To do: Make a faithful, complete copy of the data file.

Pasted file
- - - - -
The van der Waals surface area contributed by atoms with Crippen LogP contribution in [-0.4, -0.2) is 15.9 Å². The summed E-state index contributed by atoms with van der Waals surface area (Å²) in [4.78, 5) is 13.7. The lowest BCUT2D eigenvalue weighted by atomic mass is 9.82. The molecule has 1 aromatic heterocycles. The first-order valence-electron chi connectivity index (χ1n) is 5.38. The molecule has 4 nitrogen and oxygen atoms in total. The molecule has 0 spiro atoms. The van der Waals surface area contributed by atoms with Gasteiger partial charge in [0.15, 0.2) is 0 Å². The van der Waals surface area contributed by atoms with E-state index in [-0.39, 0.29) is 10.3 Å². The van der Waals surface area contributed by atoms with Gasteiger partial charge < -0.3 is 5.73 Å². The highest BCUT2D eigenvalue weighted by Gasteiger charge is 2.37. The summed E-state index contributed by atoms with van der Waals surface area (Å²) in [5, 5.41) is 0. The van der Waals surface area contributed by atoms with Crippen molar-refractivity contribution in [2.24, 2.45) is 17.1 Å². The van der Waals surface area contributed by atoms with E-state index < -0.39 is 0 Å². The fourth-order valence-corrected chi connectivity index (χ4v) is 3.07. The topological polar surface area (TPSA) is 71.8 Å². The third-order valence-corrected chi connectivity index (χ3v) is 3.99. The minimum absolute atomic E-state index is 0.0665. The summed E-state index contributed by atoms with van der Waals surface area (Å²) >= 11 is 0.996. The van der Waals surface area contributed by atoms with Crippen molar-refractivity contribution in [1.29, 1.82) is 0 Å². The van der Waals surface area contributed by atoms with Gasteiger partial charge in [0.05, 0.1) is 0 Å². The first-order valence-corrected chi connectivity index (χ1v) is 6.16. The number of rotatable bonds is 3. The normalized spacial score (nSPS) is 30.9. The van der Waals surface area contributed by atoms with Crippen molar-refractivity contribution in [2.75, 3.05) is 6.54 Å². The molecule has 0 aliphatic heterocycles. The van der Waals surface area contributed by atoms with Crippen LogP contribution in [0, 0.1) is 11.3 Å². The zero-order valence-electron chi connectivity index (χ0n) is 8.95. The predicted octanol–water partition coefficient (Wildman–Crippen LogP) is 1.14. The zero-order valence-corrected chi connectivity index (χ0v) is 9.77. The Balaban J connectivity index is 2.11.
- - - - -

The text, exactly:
The van der Waals surface area contributed by atoms with Crippen LogP contribution in [-0.4, -0.2) is 15.9 Å². The summed E-state index contributed by atoms with van der Waals surface area (Å²) in [4.78, 5) is 13.7. The lowest BCUT2D eigenvalue weighted by atomic mass is 9.82. The molecule has 1 aromatic heterocycles. The first-order valence-electron chi connectivity index (χ1n) is 5.38. The molecule has 4 nitrogen and oxygen atoms in total. The molecule has 0 spiro atoms. The van der Waals surface area contributed by atoms with Gasteiger partial charge in [0.15, 0.2) is 0 Å². The van der Waals surface area contributed by atoms with E-state index in [-0.39, 0.29) is 10.3 Å². The van der Waals surface area contributed by atoms with Gasteiger partial charge < -0.3 is 5.73 Å². The highest BCUT2D eigenvalue weighted by Gasteiger charge is 2.37. The summed E-state index contributed by atoms with van der Waals surface area (Å²) in [5, 5.41) is 0. The van der Waals surface area contributed by atoms with Crippen molar-refractivity contribution in [2.24, 2.45) is 17.1 Å². The van der Waals surface area contributed by atoms with E-state index < -0.39 is 0 Å². The fourth-order valence-corrected chi connectivity index (χ4v) is 3.07. The topological polar surface area (TPSA) is 71.8 Å². The third-order valence-corrected chi connectivity index (χ3v) is 3.99. The minimum absolute atomic E-state index is 0.0665. The summed E-state index contributed by atoms with van der Waals surface area (Å²) >= 11 is 0.996. The van der Waals surface area contributed by atoms with Crippen molar-refractivity contribution in [1.29, 1.82) is 0 Å². The van der Waals surface area contributed by atoms with Gasteiger partial charge in [0.05, 0.1) is 0 Å². The first-order valence-corrected chi connectivity index (χ1v) is 6.16. The number of rotatable bonds is 3. The normalized spacial score (nSPS) is 30.9. The van der Waals surface area contributed by atoms with Crippen molar-refractivity contribution in [2.75, 3.05) is 6.54 Å². The molecule has 0 aliphatic heterocycles. The van der Waals surface area contributed by atoms with Crippen LogP contribution in [0, 0.1) is 11.3 Å². The zero-order valence-electron chi connectivity index (χ0n) is 8.95. The predicted octanol–water partition coefficient (Wildman–Crippen LogP) is 1.14. The zero-order valence-corrected chi connectivity index (χ0v) is 9.77. The Balaban J connectivity index is 2.11.